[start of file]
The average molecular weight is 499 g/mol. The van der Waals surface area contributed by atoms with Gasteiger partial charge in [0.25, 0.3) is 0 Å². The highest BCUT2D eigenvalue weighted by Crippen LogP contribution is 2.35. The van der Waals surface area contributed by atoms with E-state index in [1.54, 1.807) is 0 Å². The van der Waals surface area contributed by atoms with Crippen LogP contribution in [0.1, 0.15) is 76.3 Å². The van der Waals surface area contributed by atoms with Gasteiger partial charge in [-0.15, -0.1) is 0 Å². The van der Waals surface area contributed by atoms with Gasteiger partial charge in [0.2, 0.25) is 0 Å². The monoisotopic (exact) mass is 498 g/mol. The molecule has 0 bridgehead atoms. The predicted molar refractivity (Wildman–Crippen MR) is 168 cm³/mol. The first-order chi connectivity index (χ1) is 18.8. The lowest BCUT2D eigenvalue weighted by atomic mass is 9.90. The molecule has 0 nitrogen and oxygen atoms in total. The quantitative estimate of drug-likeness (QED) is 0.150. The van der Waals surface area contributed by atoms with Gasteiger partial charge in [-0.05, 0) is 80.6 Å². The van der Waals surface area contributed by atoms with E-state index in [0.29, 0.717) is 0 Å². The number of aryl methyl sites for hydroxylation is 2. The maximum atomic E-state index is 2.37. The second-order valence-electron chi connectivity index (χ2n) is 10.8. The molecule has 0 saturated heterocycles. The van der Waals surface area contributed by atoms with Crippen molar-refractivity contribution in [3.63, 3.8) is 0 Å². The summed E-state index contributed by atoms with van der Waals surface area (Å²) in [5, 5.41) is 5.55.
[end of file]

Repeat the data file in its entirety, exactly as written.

The average molecular weight is 499 g/mol. The van der Waals surface area contributed by atoms with Gasteiger partial charge in [0.25, 0.3) is 0 Å². The highest BCUT2D eigenvalue weighted by Crippen LogP contribution is 2.35. The van der Waals surface area contributed by atoms with E-state index in [1.54, 1.807) is 0 Å². The van der Waals surface area contributed by atoms with Crippen LogP contribution in [0.1, 0.15) is 76.3 Å². The van der Waals surface area contributed by atoms with Gasteiger partial charge in [-0.15, -0.1) is 0 Å². The van der Waals surface area contributed by atoms with Gasteiger partial charge in [0.2, 0.25) is 0 Å². The monoisotopic (exact) mass is 498 g/mol. The molecule has 0 bridgehead atoms. The predicted molar refractivity (Wildman–Crippen MR) is 168 cm³/mol. The first-order chi connectivity index (χ1) is 18.8. The lowest BCUT2D eigenvalue weighted by atomic mass is 9.90. The molecule has 0 nitrogen and oxygen atoms in total. The quantitative estimate of drug-likeness (QED) is 0.150. The van der Waals surface area contributed by atoms with Gasteiger partial charge in [-0.05, 0) is 80.6 Å². The van der Waals surface area contributed by atoms with E-state index in [0.29, 0.717) is 0 Å². The number of aryl methyl sites for hydroxylation is 2. The maximum atomic E-state index is 2.37. The second-order valence-electron chi connectivity index (χ2n) is 10.8. The molecule has 0 saturated heterocycles. The van der Waals surface area contributed by atoms with Crippen molar-refractivity contribution in [3.63, 3.8) is 0 Å². The summed E-state index contributed by atoms with van der Waals surface area (Å²) in [5, 5.41) is 5.55.